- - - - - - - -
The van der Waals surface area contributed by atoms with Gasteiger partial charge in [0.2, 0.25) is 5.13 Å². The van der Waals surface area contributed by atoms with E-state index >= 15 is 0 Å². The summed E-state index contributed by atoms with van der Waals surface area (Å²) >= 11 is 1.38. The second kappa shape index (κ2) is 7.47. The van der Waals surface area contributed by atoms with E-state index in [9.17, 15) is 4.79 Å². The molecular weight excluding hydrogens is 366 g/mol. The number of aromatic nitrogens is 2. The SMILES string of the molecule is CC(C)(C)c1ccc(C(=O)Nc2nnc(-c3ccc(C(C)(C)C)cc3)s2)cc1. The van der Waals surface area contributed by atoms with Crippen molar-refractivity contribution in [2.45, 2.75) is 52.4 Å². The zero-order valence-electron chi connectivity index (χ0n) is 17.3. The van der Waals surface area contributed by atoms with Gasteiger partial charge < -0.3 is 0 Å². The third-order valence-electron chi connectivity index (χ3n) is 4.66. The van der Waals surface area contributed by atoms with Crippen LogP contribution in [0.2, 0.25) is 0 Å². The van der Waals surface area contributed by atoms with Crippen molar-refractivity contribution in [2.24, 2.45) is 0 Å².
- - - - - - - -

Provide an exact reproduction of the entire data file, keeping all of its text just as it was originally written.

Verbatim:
The van der Waals surface area contributed by atoms with Gasteiger partial charge in [0.2, 0.25) is 5.13 Å². The van der Waals surface area contributed by atoms with E-state index >= 15 is 0 Å². The summed E-state index contributed by atoms with van der Waals surface area (Å²) >= 11 is 1.38. The second kappa shape index (κ2) is 7.47. The van der Waals surface area contributed by atoms with E-state index in [9.17, 15) is 4.79 Å². The molecular weight excluding hydrogens is 366 g/mol. The number of aromatic nitrogens is 2. The SMILES string of the molecule is CC(C)(C)c1ccc(C(=O)Nc2nnc(-c3ccc(C(C)(C)C)cc3)s2)cc1. The van der Waals surface area contributed by atoms with Crippen molar-refractivity contribution in [2.45, 2.75) is 52.4 Å². The zero-order valence-electron chi connectivity index (χ0n) is 17.3. The van der Waals surface area contributed by atoms with Gasteiger partial charge < -0.3 is 0 Å². The third-order valence-electron chi connectivity index (χ3n) is 4.66. The van der Waals surface area contributed by atoms with Crippen LogP contribution in [0.2, 0.25) is 0 Å². The van der Waals surface area contributed by atoms with Crippen molar-refractivity contribution in [2.24, 2.45) is 0 Å².